"I wonder that my very simple stratagem could deceive so old a shikari" said Sherlock Holmes, in "The return of Sherlock Holmes" by Arthur Conan Doyle. 'Shikari' is Hindi, Urdu and Persian for hunter and it is from this word the Shikra gets its name. The bird's usual diet consists of lizards, frogs, grasshoppers and small birds, but in the hands of an proficient falconer the Shikra was trained to hunt bigger birds like quails, crows and partridges. A Shikra could be easily trained by a falconer (in as short as 10 days) and was hence used by them to catch food for their more valuable birds like the Falcons and Goshawks.
The bird we spotted was a Juvenile, probably less than a year old. As a rule, birds of prey lay no more than four eggs. Eggs in the larger clutches are laid at intervals of tow or four days- and there is thus considerable variation in the size of nestlings. The first one out of the egg, thus has a great advantage over other fellows. The parents feed the larger, more alertly begging chicks and may neglect the others completely, leaving the the weaker one to die from starvation. So it is extremely likely that our Shikra was the eldest and the first to crack his egg.
'Lost Tribes Beverage' is a microbrewery that specialises in brewing beers using ancient and forgotten beer recipes. One of their beers is called 'Shikra', which is Aramic for alcoholic beverage. Meanwhile cheers and enjoy a Shikra. 

Wednesday, January 6, 2016

Black Winged Stilt

And I am back. 2016 started with a schedule full of activities and that is good tidings for me. Meanwhile, I went on a bird walk recently and spotted at least three birds that were my first sightings of the species. They were the Marsh Harrier, Grey-Headed Lapwing and Little Stint.
It is during this bird walk that I spotted this gracefully wading Black-Winged Stilt (Himantopus himantopus). I just realised that the bird's Latin name is a 'tautonym'. Scientific names for animals are usually composed of two words (not always, more about it soon): the genus comes first and then the species. Two animals of the same species can reproduce and give birth to an individual which can further reproduce. The genus is analogous to its tribe: a group of species that are related to each other.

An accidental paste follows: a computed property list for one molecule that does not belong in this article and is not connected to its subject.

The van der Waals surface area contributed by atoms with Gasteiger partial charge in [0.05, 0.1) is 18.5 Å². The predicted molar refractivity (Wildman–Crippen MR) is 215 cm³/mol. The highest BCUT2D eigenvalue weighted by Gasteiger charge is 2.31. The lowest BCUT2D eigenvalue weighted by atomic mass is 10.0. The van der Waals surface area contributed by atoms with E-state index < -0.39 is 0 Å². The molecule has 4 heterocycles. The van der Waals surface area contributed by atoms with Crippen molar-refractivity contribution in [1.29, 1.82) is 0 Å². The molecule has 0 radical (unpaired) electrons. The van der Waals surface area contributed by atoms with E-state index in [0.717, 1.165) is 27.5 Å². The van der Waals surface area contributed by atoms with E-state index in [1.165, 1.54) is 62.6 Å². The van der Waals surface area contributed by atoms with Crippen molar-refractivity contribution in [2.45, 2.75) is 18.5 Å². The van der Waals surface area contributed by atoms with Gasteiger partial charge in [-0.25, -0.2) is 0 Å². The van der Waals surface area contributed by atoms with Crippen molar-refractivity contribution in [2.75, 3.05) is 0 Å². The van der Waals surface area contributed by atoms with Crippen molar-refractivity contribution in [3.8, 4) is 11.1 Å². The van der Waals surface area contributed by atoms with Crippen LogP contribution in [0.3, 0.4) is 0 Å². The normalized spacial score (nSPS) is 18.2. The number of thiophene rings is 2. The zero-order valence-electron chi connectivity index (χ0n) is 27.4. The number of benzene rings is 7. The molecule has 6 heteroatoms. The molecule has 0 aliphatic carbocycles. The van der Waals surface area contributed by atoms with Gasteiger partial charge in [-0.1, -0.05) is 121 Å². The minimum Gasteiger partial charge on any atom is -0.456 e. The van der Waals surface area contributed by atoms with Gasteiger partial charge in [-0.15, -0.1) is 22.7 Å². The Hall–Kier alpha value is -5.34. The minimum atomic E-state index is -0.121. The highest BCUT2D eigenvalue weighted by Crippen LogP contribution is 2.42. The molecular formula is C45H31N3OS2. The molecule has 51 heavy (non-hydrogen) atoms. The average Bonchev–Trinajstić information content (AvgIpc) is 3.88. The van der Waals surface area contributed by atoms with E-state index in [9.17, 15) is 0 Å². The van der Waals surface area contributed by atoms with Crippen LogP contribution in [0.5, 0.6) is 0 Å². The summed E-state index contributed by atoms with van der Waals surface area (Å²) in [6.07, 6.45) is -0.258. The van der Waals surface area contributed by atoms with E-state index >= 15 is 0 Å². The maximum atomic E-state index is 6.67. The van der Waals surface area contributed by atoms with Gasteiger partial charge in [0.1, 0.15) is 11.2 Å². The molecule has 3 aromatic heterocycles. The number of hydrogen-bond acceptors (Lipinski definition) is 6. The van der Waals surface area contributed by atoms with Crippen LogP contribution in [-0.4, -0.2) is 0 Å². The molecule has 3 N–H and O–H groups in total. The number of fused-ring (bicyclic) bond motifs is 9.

The Genus and the species name of the Black winged Stilt is the same making the name a tautonym. A little bit of prowling on the net and I realised that there are many such toutonym's in the animal kingdom. Gorilla gorilla (the Western gorilla) is one such example and surprisingly the Western gorilla has a sub species too called Gorilla gorilla gorilla (the Western Lowland gorilla) making it a triple tautonym. Just how a species has a sub-species, a genus too can have a sub-genus and to avoid confusion that genus name is given in brackets- like Megacephala (Megacephala) megacephala (tiger beetle, Latin name translated- Bighead (Bighead) bighead). That now gives rise to an interesting possibility of some one having a quadruple toutonym. One well known such creature is the Bison (Bison) bison bison , and like you must have rightly guessed by now it is a kind of Bison.

Unlike the Zoologist the Botanist have taken a clear stand against tautonym's. I have been told that tautonym's are strictly forbidden for plants under the International Code of Botanical Nomenclature.

Meanwhile the Himantopus himantopus, caught some thing that looked like Chandramara chandramara or a Devario devario or it may have been some thing else entirely.